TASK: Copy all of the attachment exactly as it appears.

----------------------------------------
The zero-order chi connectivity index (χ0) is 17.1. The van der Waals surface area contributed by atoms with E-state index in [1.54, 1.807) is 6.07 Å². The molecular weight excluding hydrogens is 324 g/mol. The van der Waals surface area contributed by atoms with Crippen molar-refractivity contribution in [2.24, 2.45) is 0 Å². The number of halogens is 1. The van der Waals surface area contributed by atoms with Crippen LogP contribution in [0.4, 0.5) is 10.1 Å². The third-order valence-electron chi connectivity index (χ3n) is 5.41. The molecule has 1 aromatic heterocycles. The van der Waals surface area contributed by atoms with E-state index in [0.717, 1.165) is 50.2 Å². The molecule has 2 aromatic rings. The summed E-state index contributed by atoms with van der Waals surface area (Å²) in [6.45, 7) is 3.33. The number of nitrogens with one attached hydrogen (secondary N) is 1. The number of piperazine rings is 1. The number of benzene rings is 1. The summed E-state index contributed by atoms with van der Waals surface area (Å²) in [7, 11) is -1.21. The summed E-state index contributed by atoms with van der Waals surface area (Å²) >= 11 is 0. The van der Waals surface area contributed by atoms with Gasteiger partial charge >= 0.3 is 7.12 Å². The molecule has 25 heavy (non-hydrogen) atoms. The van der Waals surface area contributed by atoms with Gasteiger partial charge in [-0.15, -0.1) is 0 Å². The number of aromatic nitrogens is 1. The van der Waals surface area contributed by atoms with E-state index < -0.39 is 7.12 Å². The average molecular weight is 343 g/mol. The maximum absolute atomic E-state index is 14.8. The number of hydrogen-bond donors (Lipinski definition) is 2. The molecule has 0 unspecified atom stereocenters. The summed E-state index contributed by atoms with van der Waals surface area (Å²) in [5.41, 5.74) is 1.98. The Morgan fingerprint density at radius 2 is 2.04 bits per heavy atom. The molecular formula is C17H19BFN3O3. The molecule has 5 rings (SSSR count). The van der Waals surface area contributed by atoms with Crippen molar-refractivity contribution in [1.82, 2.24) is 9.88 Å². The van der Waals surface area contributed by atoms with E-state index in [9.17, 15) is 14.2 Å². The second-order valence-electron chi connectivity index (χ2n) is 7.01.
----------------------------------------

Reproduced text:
The zero-order chi connectivity index (χ0) is 17.1. The van der Waals surface area contributed by atoms with E-state index in [1.54, 1.807) is 6.07 Å². The molecular weight excluding hydrogens is 324 g/mol. The van der Waals surface area contributed by atoms with Crippen molar-refractivity contribution in [2.24, 2.45) is 0 Å². The number of halogens is 1. The van der Waals surface area contributed by atoms with Crippen LogP contribution in [0.4, 0.5) is 10.1 Å². The third-order valence-electron chi connectivity index (χ3n) is 5.41. The molecule has 1 aromatic heterocycles. The van der Waals surface area contributed by atoms with E-state index in [0.717, 1.165) is 50.2 Å². The molecule has 2 aromatic rings. The summed E-state index contributed by atoms with van der Waals surface area (Å²) in [6.45, 7) is 3.33. The number of nitrogens with one attached hydrogen (secondary N) is 1. The number of piperazine rings is 1. The number of benzene rings is 1. The summed E-state index contributed by atoms with van der Waals surface area (Å²) in [7, 11) is -1.21. The summed E-state index contributed by atoms with van der Waals surface area (Å²) >= 11 is 0. The van der Waals surface area contributed by atoms with Gasteiger partial charge >= 0.3 is 7.12 Å². The molecule has 25 heavy (non-hydrogen) atoms. The van der Waals surface area contributed by atoms with Gasteiger partial charge in [-0.15, -0.1) is 0 Å². The number of aromatic nitrogens is 1. The van der Waals surface area contributed by atoms with E-state index < -0.39 is 7.12 Å². The average molecular weight is 343 g/mol. The maximum absolute atomic E-state index is 14.8. The number of hydrogen-bond donors (Lipinski definition) is 2. The molecule has 0 unspecified atom stereocenters. The summed E-state index contributed by atoms with van der Waals surface area (Å²) in [5.41, 5.74) is 1.98. The Morgan fingerprint density at radius 2 is 2.04 bits per heavy atom. The molecular formula is C17H19BFN3O3. The molecule has 5 rings (SSSR count). The van der Waals surface area contributed by atoms with Crippen molar-refractivity contribution in [1.82, 2.24) is 9.88 Å². The van der Waals surface area contributed by atoms with E-state index in [9.17, 15) is 14.2 Å². The second-order valence-electron chi connectivity index (χ2n) is 7.01.